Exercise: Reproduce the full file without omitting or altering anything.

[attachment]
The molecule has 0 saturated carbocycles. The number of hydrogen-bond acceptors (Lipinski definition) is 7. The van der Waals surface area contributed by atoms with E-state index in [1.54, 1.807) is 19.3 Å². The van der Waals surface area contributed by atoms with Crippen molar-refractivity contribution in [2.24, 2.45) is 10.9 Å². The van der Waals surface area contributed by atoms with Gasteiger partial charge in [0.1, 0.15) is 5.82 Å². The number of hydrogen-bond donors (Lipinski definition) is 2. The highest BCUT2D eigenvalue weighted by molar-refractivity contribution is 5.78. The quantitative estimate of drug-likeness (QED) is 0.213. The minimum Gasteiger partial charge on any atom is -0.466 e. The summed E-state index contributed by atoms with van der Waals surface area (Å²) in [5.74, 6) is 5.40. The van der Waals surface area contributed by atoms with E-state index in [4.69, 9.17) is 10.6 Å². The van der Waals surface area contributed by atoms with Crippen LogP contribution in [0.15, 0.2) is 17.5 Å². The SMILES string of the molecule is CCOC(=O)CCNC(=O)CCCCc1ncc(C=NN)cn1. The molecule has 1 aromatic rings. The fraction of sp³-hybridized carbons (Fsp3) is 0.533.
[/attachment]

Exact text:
The molecule has 0 saturated carbocycles. The number of hydrogen-bond acceptors (Lipinski definition) is 7. The van der Waals surface area contributed by atoms with E-state index in [1.54, 1.807) is 19.3 Å². The van der Waals surface area contributed by atoms with Crippen molar-refractivity contribution in [2.24, 2.45) is 10.9 Å². The van der Waals surface area contributed by atoms with Gasteiger partial charge in [0.1, 0.15) is 5.82 Å². The number of hydrogen-bond donors (Lipinski definition) is 2. The highest BCUT2D eigenvalue weighted by molar-refractivity contribution is 5.78. The quantitative estimate of drug-likeness (QED) is 0.213. The minimum Gasteiger partial charge on any atom is -0.466 e. The summed E-state index contributed by atoms with van der Waals surface area (Å²) in [5.74, 6) is 5.40. The van der Waals surface area contributed by atoms with E-state index in [4.69, 9.17) is 10.6 Å². The van der Waals surface area contributed by atoms with Crippen LogP contribution in [0.15, 0.2) is 17.5 Å². The SMILES string of the molecule is CCOC(=O)CCNC(=O)CCCCc1ncc(C=NN)cn1. The molecule has 1 aromatic rings. The fraction of sp³-hybridized carbons (Fsp3) is 0.533.